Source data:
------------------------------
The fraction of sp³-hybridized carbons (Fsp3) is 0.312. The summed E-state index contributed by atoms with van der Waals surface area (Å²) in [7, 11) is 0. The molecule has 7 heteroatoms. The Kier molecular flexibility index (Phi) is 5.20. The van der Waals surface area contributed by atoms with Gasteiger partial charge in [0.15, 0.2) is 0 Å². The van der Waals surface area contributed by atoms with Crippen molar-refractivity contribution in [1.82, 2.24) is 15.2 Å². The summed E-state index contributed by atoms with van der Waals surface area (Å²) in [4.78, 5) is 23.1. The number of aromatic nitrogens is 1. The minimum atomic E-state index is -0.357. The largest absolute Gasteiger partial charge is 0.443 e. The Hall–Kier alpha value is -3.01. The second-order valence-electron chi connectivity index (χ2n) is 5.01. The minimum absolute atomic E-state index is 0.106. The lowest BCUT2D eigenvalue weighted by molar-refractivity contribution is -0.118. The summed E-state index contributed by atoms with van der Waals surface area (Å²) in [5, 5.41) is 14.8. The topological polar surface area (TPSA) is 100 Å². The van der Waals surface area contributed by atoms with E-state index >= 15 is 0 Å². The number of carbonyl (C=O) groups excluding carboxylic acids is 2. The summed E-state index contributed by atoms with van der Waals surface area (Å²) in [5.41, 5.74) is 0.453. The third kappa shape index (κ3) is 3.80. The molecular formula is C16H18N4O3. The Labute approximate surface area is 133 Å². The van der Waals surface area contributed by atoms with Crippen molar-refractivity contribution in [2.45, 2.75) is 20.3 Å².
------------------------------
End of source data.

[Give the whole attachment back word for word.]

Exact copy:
The fraction of sp³-hybridized carbons (Fsp3) is 0.312. The summed E-state index contributed by atoms with van der Waals surface area (Å²) in [7, 11) is 0. The molecule has 7 heteroatoms. The Kier molecular flexibility index (Phi) is 5.20. The van der Waals surface area contributed by atoms with Gasteiger partial charge in [0.15, 0.2) is 0 Å². The van der Waals surface area contributed by atoms with Crippen molar-refractivity contribution in [1.82, 2.24) is 15.2 Å². The summed E-state index contributed by atoms with van der Waals surface area (Å²) in [4.78, 5) is 23.1. The number of aromatic nitrogens is 1. The minimum atomic E-state index is -0.357. The largest absolute Gasteiger partial charge is 0.443 e. The Hall–Kier alpha value is -3.01. The second-order valence-electron chi connectivity index (χ2n) is 5.01. The minimum absolute atomic E-state index is 0.106. The lowest BCUT2D eigenvalue weighted by molar-refractivity contribution is -0.118. The summed E-state index contributed by atoms with van der Waals surface area (Å²) in [5, 5.41) is 14.8. The topological polar surface area (TPSA) is 100 Å². The van der Waals surface area contributed by atoms with E-state index >= 15 is 0 Å². The number of carbonyl (C=O) groups excluding carboxylic acids is 2. The summed E-state index contributed by atoms with van der Waals surface area (Å²) in [5.41, 5.74) is 0.453. The third kappa shape index (κ3) is 3.80. The molecular formula is C16H18N4O3. The Labute approximate surface area is 133 Å². The van der Waals surface area contributed by atoms with Crippen molar-refractivity contribution in [2.45, 2.75) is 20.3 Å².